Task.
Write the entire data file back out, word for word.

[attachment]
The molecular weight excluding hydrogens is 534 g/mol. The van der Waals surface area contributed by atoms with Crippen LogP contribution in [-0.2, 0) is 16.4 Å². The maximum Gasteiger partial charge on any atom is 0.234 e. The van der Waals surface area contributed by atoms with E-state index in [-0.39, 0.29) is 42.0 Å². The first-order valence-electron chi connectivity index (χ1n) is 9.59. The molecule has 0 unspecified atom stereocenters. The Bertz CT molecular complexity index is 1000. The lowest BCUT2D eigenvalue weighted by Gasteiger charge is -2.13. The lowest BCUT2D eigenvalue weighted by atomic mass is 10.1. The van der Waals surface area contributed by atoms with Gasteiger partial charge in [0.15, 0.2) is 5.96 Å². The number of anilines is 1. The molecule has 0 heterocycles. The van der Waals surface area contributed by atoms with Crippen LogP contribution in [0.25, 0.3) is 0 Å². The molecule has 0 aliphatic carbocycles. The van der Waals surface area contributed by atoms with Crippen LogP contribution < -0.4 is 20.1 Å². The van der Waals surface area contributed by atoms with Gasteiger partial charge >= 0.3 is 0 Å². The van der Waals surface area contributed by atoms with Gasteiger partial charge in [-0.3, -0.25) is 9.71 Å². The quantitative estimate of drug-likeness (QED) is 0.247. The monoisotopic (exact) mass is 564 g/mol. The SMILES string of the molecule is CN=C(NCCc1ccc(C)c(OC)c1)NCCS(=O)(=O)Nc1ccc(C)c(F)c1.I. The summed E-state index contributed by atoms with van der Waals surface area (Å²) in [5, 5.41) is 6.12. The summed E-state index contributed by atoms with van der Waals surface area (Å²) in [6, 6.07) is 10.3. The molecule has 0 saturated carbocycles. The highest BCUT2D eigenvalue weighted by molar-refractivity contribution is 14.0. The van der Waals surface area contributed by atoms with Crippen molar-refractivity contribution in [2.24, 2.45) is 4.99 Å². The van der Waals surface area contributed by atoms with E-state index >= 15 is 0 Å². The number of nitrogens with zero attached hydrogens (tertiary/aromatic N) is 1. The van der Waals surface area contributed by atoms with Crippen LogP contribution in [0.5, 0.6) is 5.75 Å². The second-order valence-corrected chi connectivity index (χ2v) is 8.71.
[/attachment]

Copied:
The molecular weight excluding hydrogens is 534 g/mol. The van der Waals surface area contributed by atoms with Crippen LogP contribution in [-0.2, 0) is 16.4 Å². The maximum Gasteiger partial charge on any atom is 0.234 e. The van der Waals surface area contributed by atoms with E-state index in [-0.39, 0.29) is 42.0 Å². The first-order valence-electron chi connectivity index (χ1n) is 9.59. The molecule has 0 unspecified atom stereocenters. The Bertz CT molecular complexity index is 1000. The lowest BCUT2D eigenvalue weighted by Gasteiger charge is -2.13. The lowest BCUT2D eigenvalue weighted by atomic mass is 10.1. The van der Waals surface area contributed by atoms with Gasteiger partial charge in [0.15, 0.2) is 5.96 Å². The number of anilines is 1. The molecule has 0 heterocycles. The van der Waals surface area contributed by atoms with Crippen LogP contribution in [0.25, 0.3) is 0 Å². The molecule has 0 aliphatic carbocycles. The van der Waals surface area contributed by atoms with Crippen LogP contribution < -0.4 is 20.1 Å². The van der Waals surface area contributed by atoms with Gasteiger partial charge >= 0.3 is 0 Å². The van der Waals surface area contributed by atoms with Gasteiger partial charge in [-0.3, -0.25) is 9.71 Å². The quantitative estimate of drug-likeness (QED) is 0.247. The monoisotopic (exact) mass is 564 g/mol. The SMILES string of the molecule is CN=C(NCCc1ccc(C)c(OC)c1)NCCS(=O)(=O)Nc1ccc(C)c(F)c1.I. The summed E-state index contributed by atoms with van der Waals surface area (Å²) in [5, 5.41) is 6.12. The summed E-state index contributed by atoms with van der Waals surface area (Å²) in [6, 6.07) is 10.3. The molecule has 0 saturated carbocycles. The highest BCUT2D eigenvalue weighted by molar-refractivity contribution is 14.0. The van der Waals surface area contributed by atoms with Crippen molar-refractivity contribution in [2.24, 2.45) is 4.99 Å². The van der Waals surface area contributed by atoms with E-state index >= 15 is 0 Å². The number of nitrogens with zero attached hydrogens (tertiary/aromatic N) is 1. The van der Waals surface area contributed by atoms with Crippen LogP contribution in [0.5, 0.6) is 5.75 Å². The second-order valence-corrected chi connectivity index (χ2v) is 8.71.